A campground with access to all the best things about Nova Scotia. Experience the incredible changing tides and heads in the Bay of Fundy. Explore over a hundred kilometres of hiking trails that take explorers through the Acadian forest, over rolling hills and to crystal clear waterfalls. And of course, explore the quaint seaside villages on foggy mornings.
It goes without saying that you may find the best lobster rolls in the world in Nova Scotia. There are also a lot of free camping areas all over the province. The amazing coastline is strewn with white sandy beaches and the forested interior has a number of beautiful tea tinted lakes. Some beautiful areas you can explore are the Raven Head Wilderness Area and the Devils Jaw Wilderness Area.
3. Nopiming Provincial Park, Manitoba
The major benefit of this national park is that it shares all the natural beauties that make Whiteshell the tourist attraction it is, without all the tourists. There is an abundance of wildlife such as caribou, moose and even wolves, so we recommend sticking to the official campsites up here. The closest campground to Saskatchewan is Tulabi, which has 36 campsites, so consider booking in advance in season.
This is also the perfect area for adventurers with a bit of canoeing experience. From the campground you can paddle up the Bird River to Elbow Lake. There are a series of portages which you will need to be prepared for. Set up camp on one of the islands there for a night or two while you explore this secluded spot before returning back down to Bird Lake.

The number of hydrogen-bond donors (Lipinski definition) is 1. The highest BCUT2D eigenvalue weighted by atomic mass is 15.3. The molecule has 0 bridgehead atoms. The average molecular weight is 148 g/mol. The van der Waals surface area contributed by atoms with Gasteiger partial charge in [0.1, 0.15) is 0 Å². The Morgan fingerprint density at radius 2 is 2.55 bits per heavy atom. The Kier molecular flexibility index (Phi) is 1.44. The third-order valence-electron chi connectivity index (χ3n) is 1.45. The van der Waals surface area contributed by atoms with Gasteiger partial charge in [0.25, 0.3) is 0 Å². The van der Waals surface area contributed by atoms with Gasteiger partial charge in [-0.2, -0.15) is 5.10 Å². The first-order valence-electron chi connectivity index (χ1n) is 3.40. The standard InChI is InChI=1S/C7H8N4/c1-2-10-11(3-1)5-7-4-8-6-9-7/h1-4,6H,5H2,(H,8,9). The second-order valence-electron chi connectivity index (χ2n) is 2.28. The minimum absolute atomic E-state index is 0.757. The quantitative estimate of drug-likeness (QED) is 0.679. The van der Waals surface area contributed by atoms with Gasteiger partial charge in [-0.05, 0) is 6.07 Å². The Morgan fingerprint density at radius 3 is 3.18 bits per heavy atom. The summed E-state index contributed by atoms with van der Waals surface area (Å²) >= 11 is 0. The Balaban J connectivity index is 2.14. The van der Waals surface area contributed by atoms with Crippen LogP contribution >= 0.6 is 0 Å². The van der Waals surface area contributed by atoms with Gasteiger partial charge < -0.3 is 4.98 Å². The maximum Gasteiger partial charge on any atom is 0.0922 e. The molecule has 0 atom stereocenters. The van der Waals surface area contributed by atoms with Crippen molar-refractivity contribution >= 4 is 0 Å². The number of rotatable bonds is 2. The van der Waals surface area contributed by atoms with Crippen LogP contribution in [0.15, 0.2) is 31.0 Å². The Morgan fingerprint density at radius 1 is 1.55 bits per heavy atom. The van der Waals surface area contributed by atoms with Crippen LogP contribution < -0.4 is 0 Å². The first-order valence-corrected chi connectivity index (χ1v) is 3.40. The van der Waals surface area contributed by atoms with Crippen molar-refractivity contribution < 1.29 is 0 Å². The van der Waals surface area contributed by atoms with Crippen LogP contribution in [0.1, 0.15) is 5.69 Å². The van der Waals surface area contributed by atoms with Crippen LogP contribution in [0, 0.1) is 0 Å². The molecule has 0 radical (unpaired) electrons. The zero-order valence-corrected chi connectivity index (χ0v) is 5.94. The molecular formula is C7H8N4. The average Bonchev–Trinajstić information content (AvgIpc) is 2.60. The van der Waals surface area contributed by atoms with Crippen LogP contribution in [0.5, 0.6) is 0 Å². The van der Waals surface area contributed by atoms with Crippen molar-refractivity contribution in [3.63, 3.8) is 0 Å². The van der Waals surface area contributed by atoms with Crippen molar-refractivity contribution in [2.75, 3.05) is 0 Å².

4. Juan De Fuca Provincial Park, British Columbia
Are you ready for a mini adventure? The Juan De Fuca Marine Trail is a 46 kilometer hiking trail along the Pacific coast of Canada, which you can do in three to four days or longer if you like. It is by no means an easy trail, with some tough spots along the way across rope assisted rocks and through muddy ravines, but for the most part you’ll be meandering through deep green forests and along spectacular coastal vistas.
The only spot along the trail we would recommend booking in advance is at China Beach, all other campsites are first come first serve and you can pretty much create your own adventure.